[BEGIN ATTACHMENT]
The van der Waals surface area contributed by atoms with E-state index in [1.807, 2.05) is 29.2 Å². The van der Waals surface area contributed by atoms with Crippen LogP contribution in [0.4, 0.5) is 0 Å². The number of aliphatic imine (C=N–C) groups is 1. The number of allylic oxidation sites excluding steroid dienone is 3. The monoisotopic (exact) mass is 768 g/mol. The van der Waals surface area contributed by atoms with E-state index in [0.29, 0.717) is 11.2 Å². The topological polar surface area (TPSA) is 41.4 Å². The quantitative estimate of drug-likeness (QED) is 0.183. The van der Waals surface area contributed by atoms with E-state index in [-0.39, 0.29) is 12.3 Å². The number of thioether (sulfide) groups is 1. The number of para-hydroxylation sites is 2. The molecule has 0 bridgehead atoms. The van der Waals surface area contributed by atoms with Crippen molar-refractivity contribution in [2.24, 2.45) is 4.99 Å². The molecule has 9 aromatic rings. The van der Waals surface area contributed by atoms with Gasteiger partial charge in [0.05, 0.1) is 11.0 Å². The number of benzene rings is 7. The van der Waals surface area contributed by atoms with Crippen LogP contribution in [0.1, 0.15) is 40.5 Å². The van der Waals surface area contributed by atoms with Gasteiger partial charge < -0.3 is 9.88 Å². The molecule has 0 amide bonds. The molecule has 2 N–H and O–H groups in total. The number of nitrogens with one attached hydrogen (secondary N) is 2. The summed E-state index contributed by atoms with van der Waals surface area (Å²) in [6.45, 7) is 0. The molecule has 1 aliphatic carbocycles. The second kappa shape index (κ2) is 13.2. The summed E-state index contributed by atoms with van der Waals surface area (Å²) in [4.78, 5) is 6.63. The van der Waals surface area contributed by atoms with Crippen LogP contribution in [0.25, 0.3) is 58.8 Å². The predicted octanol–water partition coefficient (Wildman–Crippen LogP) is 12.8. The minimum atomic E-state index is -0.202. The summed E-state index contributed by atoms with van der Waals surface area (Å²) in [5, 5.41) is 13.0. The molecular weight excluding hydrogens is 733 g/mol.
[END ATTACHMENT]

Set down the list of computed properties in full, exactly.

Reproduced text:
The van der Waals surface area contributed by atoms with E-state index in [1.807, 2.05) is 29.2 Å². The van der Waals surface area contributed by atoms with Crippen LogP contribution in [0.4, 0.5) is 0 Å². The number of aliphatic imine (C=N–C) groups is 1. The number of allylic oxidation sites excluding steroid dienone is 3. The monoisotopic (exact) mass is 768 g/mol. The van der Waals surface area contributed by atoms with E-state index in [0.29, 0.717) is 11.2 Å². The topological polar surface area (TPSA) is 41.4 Å². The quantitative estimate of drug-likeness (QED) is 0.183. The van der Waals surface area contributed by atoms with E-state index in [-0.39, 0.29) is 12.3 Å². The number of thioether (sulfide) groups is 1. The number of para-hydroxylation sites is 2. The molecule has 0 bridgehead atoms. The van der Waals surface area contributed by atoms with Crippen molar-refractivity contribution in [2.24, 2.45) is 4.99 Å². The molecule has 9 aromatic rings. The van der Waals surface area contributed by atoms with Gasteiger partial charge in [0.05, 0.1) is 11.0 Å². The number of benzene rings is 7. The van der Waals surface area contributed by atoms with Crippen LogP contribution in [0.1, 0.15) is 40.5 Å². The van der Waals surface area contributed by atoms with Gasteiger partial charge < -0.3 is 9.88 Å². The molecule has 0 amide bonds. The molecule has 2 N–H and O–H groups in total. The number of nitrogens with one attached hydrogen (secondary N) is 2. The summed E-state index contributed by atoms with van der Waals surface area (Å²) in [6.45, 7) is 0. The molecule has 1 aliphatic carbocycles. The second kappa shape index (κ2) is 13.2. The summed E-state index contributed by atoms with van der Waals surface area (Å²) in [4.78, 5) is 6.63. The van der Waals surface area contributed by atoms with Crippen LogP contribution in [0.25, 0.3) is 58.8 Å². The predicted octanol–water partition coefficient (Wildman–Crippen LogP) is 12.8. The minimum atomic E-state index is -0.202. The summed E-state index contributed by atoms with van der Waals surface area (Å²) in [5, 5.41) is 13.0. The molecular weight excluding hydrogens is 733 g/mol.